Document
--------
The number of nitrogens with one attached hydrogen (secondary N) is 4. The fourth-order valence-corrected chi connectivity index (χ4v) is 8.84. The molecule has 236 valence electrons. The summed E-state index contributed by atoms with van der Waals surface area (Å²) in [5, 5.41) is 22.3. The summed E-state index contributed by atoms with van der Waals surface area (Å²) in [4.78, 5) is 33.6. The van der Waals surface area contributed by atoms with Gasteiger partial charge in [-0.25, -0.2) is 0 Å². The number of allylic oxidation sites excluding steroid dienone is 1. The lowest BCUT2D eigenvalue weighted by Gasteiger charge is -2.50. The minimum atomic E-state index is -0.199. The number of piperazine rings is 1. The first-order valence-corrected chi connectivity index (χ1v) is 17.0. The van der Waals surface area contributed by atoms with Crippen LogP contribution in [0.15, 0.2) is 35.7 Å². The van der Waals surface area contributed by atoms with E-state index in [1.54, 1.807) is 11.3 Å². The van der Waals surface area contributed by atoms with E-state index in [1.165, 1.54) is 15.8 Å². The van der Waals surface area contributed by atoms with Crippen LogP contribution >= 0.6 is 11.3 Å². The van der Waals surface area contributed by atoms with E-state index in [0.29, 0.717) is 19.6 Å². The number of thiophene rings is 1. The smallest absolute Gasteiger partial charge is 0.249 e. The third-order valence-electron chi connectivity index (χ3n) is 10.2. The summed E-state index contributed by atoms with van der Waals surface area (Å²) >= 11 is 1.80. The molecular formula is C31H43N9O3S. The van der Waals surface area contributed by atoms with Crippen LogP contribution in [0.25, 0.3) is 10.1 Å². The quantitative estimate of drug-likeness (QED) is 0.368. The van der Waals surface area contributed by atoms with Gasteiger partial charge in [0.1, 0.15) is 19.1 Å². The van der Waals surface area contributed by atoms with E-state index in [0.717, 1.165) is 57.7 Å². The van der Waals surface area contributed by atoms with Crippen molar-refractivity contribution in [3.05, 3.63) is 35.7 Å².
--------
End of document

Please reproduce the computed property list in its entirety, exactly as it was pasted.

The number of nitrogens with one attached hydrogen (secondary N) is 4. The fourth-order valence-corrected chi connectivity index (χ4v) is 8.84. The molecule has 236 valence electrons. The summed E-state index contributed by atoms with van der Waals surface area (Å²) in [5, 5.41) is 22.3. The summed E-state index contributed by atoms with van der Waals surface area (Å²) in [4.78, 5) is 33.6. The van der Waals surface area contributed by atoms with Gasteiger partial charge in [-0.25, -0.2) is 0 Å². The number of allylic oxidation sites excluding steroid dienone is 1. The lowest BCUT2D eigenvalue weighted by Gasteiger charge is -2.50. The minimum atomic E-state index is -0.199. The number of piperazine rings is 1. The first-order valence-corrected chi connectivity index (χ1v) is 17.0. The van der Waals surface area contributed by atoms with Crippen LogP contribution in [0.15, 0.2) is 35.7 Å². The van der Waals surface area contributed by atoms with E-state index in [1.54, 1.807) is 11.3 Å². The van der Waals surface area contributed by atoms with E-state index in [1.165, 1.54) is 15.8 Å². The van der Waals surface area contributed by atoms with Crippen LogP contribution >= 0.6 is 11.3 Å². The van der Waals surface area contributed by atoms with E-state index in [0.29, 0.717) is 19.6 Å². The number of thiophene rings is 1. The smallest absolute Gasteiger partial charge is 0.249 e. The third-order valence-electron chi connectivity index (χ3n) is 10.2. The summed E-state index contributed by atoms with van der Waals surface area (Å²) >= 11 is 1.80. The molecular formula is C31H43N9O3S. The van der Waals surface area contributed by atoms with Crippen LogP contribution in [0.25, 0.3) is 10.1 Å². The quantitative estimate of drug-likeness (QED) is 0.368. The van der Waals surface area contributed by atoms with Gasteiger partial charge in [0.1, 0.15) is 19.1 Å². The van der Waals surface area contributed by atoms with E-state index in [0.717, 1.165) is 57.7 Å². The van der Waals surface area contributed by atoms with Crippen molar-refractivity contribution in [3.05, 3.63) is 35.7 Å².